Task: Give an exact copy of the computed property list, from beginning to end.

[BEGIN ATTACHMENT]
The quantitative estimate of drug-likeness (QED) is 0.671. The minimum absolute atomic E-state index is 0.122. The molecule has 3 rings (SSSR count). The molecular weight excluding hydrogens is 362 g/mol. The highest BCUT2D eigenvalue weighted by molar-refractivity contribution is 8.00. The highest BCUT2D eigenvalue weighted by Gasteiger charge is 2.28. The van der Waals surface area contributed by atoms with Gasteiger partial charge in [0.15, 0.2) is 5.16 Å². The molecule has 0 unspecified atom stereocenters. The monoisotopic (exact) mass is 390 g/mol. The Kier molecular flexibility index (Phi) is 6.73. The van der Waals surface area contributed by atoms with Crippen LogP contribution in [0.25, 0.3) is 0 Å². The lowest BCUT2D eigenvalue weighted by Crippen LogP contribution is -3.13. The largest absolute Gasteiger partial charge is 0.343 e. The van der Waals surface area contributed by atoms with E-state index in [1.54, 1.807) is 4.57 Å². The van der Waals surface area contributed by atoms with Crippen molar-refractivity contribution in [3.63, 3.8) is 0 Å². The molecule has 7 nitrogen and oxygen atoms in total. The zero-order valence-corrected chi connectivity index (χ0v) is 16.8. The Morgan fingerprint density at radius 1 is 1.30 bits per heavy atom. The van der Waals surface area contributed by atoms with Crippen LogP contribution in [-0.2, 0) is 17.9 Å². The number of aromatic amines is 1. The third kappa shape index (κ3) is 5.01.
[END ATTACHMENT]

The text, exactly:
The quantitative estimate of drug-likeness (QED) is 0.671. The minimum absolute atomic E-state index is 0.122. The molecule has 3 rings (SSSR count). The molecular weight excluding hydrogens is 362 g/mol. The highest BCUT2D eigenvalue weighted by molar-refractivity contribution is 8.00. The highest BCUT2D eigenvalue weighted by Gasteiger charge is 2.28. The van der Waals surface area contributed by atoms with Gasteiger partial charge in [0.15, 0.2) is 5.16 Å². The molecule has 0 unspecified atom stereocenters. The monoisotopic (exact) mass is 390 g/mol. The Kier molecular flexibility index (Phi) is 6.73. The van der Waals surface area contributed by atoms with Crippen LogP contribution in [0.25, 0.3) is 0 Å². The lowest BCUT2D eigenvalue weighted by Crippen LogP contribution is -3.13. The largest absolute Gasteiger partial charge is 0.343 e. The van der Waals surface area contributed by atoms with E-state index in [1.54, 1.807) is 4.57 Å². The van der Waals surface area contributed by atoms with Crippen molar-refractivity contribution in [3.63, 3.8) is 0 Å². The molecule has 7 nitrogen and oxygen atoms in total. The zero-order valence-corrected chi connectivity index (χ0v) is 16.8. The Morgan fingerprint density at radius 1 is 1.30 bits per heavy atom. The van der Waals surface area contributed by atoms with Crippen LogP contribution in [-0.2, 0) is 17.9 Å². The number of aromatic amines is 1. The third kappa shape index (κ3) is 5.01.